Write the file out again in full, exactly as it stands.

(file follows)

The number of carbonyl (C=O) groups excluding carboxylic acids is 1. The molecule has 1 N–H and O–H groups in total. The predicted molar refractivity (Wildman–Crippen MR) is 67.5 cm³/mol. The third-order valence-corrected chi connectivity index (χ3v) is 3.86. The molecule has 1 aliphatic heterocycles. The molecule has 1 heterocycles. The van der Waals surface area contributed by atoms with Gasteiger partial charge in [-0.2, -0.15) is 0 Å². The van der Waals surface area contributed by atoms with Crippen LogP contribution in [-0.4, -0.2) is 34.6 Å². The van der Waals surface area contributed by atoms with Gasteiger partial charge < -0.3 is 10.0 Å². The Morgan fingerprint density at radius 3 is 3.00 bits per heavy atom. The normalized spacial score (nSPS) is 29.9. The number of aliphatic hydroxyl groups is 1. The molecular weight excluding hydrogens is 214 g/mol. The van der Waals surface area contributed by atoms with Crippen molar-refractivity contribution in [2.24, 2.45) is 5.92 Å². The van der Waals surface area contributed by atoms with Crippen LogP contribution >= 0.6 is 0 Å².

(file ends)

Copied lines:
The number of carbonyl (C=O) groups excluding carboxylic acids is 1. The molecule has 1 N–H and O–H groups in total. The predicted molar refractivity (Wildman–Crippen MR) is 67.5 cm³/mol. The third-order valence-corrected chi connectivity index (χ3v) is 3.86. The molecule has 1 aliphatic heterocycles. The molecule has 1 heterocycles. The van der Waals surface area contributed by atoms with Gasteiger partial charge in [-0.2, -0.15) is 0 Å². The van der Waals surface area contributed by atoms with Crippen LogP contribution in [-0.4, -0.2) is 34.6 Å². The van der Waals surface area contributed by atoms with Gasteiger partial charge < -0.3 is 10.0 Å². The Morgan fingerprint density at radius 3 is 3.00 bits per heavy atom. The normalized spacial score (nSPS) is 29.9. The number of aliphatic hydroxyl groups is 1. The molecular weight excluding hydrogens is 214 g/mol. The van der Waals surface area contributed by atoms with Crippen molar-refractivity contribution in [2.24, 2.45) is 5.92 Å². The van der Waals surface area contributed by atoms with Crippen LogP contribution >= 0.6 is 0 Å².